Filmmaker Jem Cohen has always made a study of vagrant, accidental beauty — from his urban essay films to the feature “Chain,” set in the midst of America’s vast corporate wasteland.
With “Museum Hours,” Cohen has brought all of his philosophical aesthetic preoccupations to bear on a work that, while hewing to his career-long concerns, also represents a significant leap forward. More conventionally narrative than his previous films — but still boldly bucking convention when it comes to story, character and structure — “Museum Hours” is every bit as masterfully conceived and executed as the artworks that serve as the film’s lively cast of supporting characters.
Canadian musician Mary Margaret O’Hara plays Anne, who is called to Vienna unexpectedly when a distant cousin falls ill. When Anne slips into the grand Kunsthistorisches Museum, she strikes up a conversation with a guard named Johann (Bobby Sommer), and the two embark on a tentative friendship that eventually takes them beyond the bounds of the art museum’s hushed galleries and into a city filled with pain, beauty, humor and fleeting moments of transcendence.
Cohen had nearly unfettered access to the Kunsthistorisches, where he films the museum’s collection of Brueghels with an eye toward their uncanny contemporary resonance — echoes made more palpable when he pulls the lens back to take in present-day museum visitors, whose own faces and bodies take on the sculptural grace and expressiveness of the pieces they’re contemplating. Like Brueghel, Cohen is drawn to the margins, resisting the hierarchy of foreground-vs.-background.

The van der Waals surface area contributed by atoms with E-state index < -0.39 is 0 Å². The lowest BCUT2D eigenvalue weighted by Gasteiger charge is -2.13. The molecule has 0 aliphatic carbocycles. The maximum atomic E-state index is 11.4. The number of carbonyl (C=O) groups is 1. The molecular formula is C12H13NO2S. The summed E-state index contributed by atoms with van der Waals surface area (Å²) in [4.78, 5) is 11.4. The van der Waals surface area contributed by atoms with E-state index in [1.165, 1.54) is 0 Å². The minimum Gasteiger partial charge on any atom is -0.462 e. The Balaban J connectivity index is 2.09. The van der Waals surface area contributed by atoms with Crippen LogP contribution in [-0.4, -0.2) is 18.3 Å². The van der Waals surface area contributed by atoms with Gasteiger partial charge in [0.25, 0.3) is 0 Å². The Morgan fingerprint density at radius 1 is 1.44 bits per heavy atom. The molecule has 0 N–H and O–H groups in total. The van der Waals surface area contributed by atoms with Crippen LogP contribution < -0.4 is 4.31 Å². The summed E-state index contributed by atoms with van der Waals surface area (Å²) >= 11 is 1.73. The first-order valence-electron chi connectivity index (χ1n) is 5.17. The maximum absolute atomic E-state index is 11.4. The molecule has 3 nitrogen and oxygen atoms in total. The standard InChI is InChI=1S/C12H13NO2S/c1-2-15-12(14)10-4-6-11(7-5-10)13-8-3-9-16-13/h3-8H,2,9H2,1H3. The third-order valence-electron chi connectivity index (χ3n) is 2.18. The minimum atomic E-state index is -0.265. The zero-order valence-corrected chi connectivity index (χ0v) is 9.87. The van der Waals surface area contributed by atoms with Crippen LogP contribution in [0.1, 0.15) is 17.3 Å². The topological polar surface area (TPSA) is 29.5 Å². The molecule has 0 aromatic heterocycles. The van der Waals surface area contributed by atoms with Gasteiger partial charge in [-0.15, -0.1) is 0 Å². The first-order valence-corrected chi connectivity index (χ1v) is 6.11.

O’Hara and Sommer possess a winsome, gently teasing chemistry that, through their wonderfully improvisatory performances, takes the shape of a relationship spontaneously growing before our very eyes. Cohen is too much of an iconoclast to force Anne and Johann into the traditional meet-cute, happy-ending romance, but part of the mystery of “Museum Hours” is wondering — and coming to care deeply about — what form their delicate alliance might take.
Like any collection of works of art, “Museum Hours” can be enjoyed on a multitude of levels: as a chance to see the Kunsthistorische’s riches; as yet another travelogue of Vienna (joining a film tradition that spans “The Third Man” and “Before Sunrise”); as an unorthodox love story; as a slice of rootless, cosmopolitan life; as an experiment in rigorously un-coercive cinema.
Whether viewers take one or all of these perspectives, they’ll come away from “Museum Hours” with a refreshed sense of their own world, bursting with questions about what we choose to elevate as art and how we might identify the poetic contours of our own lives. By radically shifting the frame, Cohen allows everyone — including his audience — to put themselves in the picture.